杰克•弗兰那根 2018年6月 6日
Hope for Parkinson’s patients as scientists discover taking vitamin B3 can stop nerve cells from dying off in what could be a ’starting point’ for treatment
• The Vitamin B3 could also help restore function in nerve cells with Parkinson’s
• The study found that introducing the vitamin restored the cell’s ’power cells’
• An experiment with flies replicated the results, in which fewer nerve cells died
• ’Vitamin B3 may be a new starting-point for treatment,’ a study author said
By JACK FLANAGAN FOR MAILONLINE
PUBLISHED: 14:26 BST, 6 June 2018 | UPDATED: 20:30 BST, 6 June 2018
A cure for Parkinson’s disease could revolve around vitamin B3, a study suggests.
German researchers have found that taking a form of the vitamin can stop nerve cells from dying off.
Parkinson’s is a progressive neurological condition that destroys cells in the part of the brain that controls movement.
Around 140,000 people in the UK and nearly one million in the US suffer from Parkinson’s. But there is currently no cure.
The new University of Tübingen and Hertie Institute for Clinical Brain Research study could change that and offers a ’new starting point’ for treatment.
How was the study carried out?
Skin cell samples were taken from Parkinson’s disease patients and turned into nerve cells for the experiment.
The cells contained the GBA gene, a risk gene frequently found in people with the disease, which causes muscle stiffness, slowness of movement, tremors, sleep disturbance, chronic fatigue, an impaired quality of life and can lead to severe disability.
As expected, the mitochondria – described as the powerhouses of cells - in these nerve cells did not function properly.
They also produced less energy than normal cells, according to the study, published in the journal Cell Reports.
The researchers, led by Dr Michela Deleidi, ’fed’ the cells nicotinamide riboside, a form of the vitamin B3. It is important in the formation of new mitochondria.
Giving the nerve cells doses of the vitamin allowed new mitochondria to form and energy production increased.
A second experiment
The researchers then decided to feed flies with the GBA gene nicotinamide riboside to observe the effects in a living organism.
Flies with the enriched feed were able to stave off the effects of Parkinson’s longer and showed less nerve cell die-off.
Commenting on the study, Dr Deleidi said: ’Administering [B3] may be a new starting-point for treatment.’
Scientists still do not know exactly what causes the symptoms of Parkinson’s disease to start developing.
However, recent research suggests the parts of the brain that die off in Parkinson’s cases have damaged mitochondria.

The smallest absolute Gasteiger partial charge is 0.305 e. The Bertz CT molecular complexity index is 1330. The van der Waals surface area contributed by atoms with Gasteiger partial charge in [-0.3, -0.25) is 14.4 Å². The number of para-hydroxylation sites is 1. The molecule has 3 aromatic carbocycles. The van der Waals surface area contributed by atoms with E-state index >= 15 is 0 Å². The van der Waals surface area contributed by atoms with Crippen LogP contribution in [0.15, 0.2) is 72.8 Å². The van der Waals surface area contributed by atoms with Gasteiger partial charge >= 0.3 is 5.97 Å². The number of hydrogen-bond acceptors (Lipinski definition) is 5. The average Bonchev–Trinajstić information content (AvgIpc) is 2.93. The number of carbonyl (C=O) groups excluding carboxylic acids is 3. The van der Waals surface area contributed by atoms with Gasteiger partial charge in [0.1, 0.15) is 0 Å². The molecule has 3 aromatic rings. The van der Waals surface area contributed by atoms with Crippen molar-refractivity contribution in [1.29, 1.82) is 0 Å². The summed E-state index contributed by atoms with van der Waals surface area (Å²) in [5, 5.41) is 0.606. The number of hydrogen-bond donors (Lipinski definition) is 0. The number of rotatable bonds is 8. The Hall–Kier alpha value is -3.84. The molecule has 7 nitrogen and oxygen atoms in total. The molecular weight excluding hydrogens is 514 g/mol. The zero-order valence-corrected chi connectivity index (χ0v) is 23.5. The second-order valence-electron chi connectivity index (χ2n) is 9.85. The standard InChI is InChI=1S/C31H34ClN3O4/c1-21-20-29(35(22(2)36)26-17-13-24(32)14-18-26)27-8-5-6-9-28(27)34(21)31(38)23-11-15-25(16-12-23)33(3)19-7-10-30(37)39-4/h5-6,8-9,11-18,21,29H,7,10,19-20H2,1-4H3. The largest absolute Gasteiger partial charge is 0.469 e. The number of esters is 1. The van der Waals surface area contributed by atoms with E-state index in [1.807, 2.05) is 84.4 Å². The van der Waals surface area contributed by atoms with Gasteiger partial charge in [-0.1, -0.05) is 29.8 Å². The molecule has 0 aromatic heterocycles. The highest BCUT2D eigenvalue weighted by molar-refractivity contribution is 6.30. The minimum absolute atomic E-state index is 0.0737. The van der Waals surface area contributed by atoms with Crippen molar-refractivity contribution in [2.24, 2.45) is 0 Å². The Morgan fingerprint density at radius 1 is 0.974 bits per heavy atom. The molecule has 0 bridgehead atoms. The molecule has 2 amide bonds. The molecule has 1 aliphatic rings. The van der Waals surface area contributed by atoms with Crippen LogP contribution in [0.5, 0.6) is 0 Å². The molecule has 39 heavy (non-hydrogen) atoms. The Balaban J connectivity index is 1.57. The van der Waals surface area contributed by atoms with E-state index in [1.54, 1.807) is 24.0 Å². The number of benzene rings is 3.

The new study backs up the evidence and ’suggests the loss of mitochondria does indeed play a significant role’, Dr Deleidi added.
Claire Bale, Head of Research Communications at Parkinson’s UK, told the MailOnline: ’These new findings build upon previous experiments which show how important niacin – a form of vitamin B3 – may be for keeping brain cells healthy and working properly.
’However, as with previous studies, this research was carried out in the lab using skin cells and fruit flies so we now really need to understand whether these encouraging findings hold true in people.
’There is currently a clinical trial underway in the US investigating the effect of treatment with niacin in people with Parkinson’s and results are expected in late 2019.
’Some vitamins, when taken in large doses, can have side effects so it’s vital that people consult a health professional for advice before deciding to take any form of dietary supplement.’
WHAT IS PARKINSON’S? THE INCURABLE DISEASE THAT STRUCK BOXER MUHAMMAD ALI
Parkinson’s disease affects one in 500 people, and around 127,000 people in the UK live with the condition.
Figures also suggest one million Americans also suffer.
It causes muscle stiffness, slowness of movement, tremors, sleep disturbance, chronic fatigue, an impaired quality of life and can lead to severe disability.
It is a progressive neurological condition that destroys cells in the part of the brain that controls movement.
Sufferers are known to have diminished supplies of dopamine because nerve cells that make it have died.
There is currently no cure and no way of stopping the progression of the disease, but hundreds of scientific trials are underway to try and change that.
The disease claimed the life of boxing legend Muhammad Ali in 2016